'NeoCoV' Is Neither a 'New' Virus nor a Variant of COVID-19
Quint FIT debunks claims of the discovery of a new strain of coronavirus that "kills 1 in 3" people
Recent reports by news organisations with misleading headlines and viral messages claim the discovery of a new strain of the coronavirus named 'NeoCoV'. The reports also suggest that it "kills 1 in 3" people.
However, Quint FIT has debunked this misinformation circulating on social media – neither is NeoCoV a 'new' virus nor is it a variant of COVID-19. Additionally, there have been no confirmed cases of NeoCoV in humans so far.
FIT went through the study that these reports were based on and didn’t find any evidence of the claims. Moreover, the study has not been peer-reviewed.
The study, conducted by Chinese scientists, 'unexpectedly' discovered that NeoCoV and its close relative, PDF-2180-CoV, could potentially use a human and bat Angiotensin-converting enzyme 2 (ACE2) receptor for entry. This means it has the potential to infect humans.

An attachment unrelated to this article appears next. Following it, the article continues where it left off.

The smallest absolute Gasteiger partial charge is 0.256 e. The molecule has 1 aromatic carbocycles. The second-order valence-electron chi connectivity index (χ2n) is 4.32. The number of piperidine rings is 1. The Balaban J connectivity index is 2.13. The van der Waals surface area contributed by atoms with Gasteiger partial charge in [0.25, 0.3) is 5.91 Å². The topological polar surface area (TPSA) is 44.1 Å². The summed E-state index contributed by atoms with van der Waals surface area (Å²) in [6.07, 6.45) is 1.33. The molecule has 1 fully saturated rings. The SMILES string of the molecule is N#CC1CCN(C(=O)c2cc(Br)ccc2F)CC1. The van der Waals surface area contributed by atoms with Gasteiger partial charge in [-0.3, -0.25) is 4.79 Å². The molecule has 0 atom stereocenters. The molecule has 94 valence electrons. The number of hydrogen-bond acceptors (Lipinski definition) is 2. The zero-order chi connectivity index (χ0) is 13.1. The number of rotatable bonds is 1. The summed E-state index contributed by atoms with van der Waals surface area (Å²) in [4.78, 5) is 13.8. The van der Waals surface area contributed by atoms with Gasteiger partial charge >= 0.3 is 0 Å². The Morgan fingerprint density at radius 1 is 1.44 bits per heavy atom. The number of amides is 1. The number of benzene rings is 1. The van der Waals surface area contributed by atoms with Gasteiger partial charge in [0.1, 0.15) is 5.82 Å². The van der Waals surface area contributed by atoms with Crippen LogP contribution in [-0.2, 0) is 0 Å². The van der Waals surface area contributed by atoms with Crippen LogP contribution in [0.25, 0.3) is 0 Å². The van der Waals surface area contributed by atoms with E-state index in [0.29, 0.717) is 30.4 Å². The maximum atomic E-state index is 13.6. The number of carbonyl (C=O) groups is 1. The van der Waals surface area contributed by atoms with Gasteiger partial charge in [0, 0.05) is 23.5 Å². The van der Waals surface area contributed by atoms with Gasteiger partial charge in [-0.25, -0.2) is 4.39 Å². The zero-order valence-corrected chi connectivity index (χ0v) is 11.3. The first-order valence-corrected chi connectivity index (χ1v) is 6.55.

The study states that the possibility depends on its re-combinations or mutations.
'Virus Only Found in Bats'
What we do know about NeoCov:
NeoCoV is not a new virus, it was first found in 2014.
The virus is only found in bats and has not infected or killed a human being so far.
The new study, which talks about the NeoCoV's potential to infect humans, is not peer-reviewed.
NeoCoV is not a new variant of COVID-19
The data published by news organisations were based on a report published by Russian news agency Sputnik which neither called NeoCoV a variant of COVID-19 nor did it say that the virus has a fatality rate of 33 percent (1 in 3).
The Sputnik report had said that since the NeoCov was closely related to the Middle East respiratory syndrome (MERS-CoV), it can potentially have a mortality rate similar to that of MERS.
The report added that the virus is not a new one and didn’t mention that it was a variant of COVID-19.
The Sputnik report also added a statement from the experts from the Vector Russian State Research Centre of Virology and Biotechnology who clarified that the variant’s risk to humans required further research.
(With inputs from Quint FIT)
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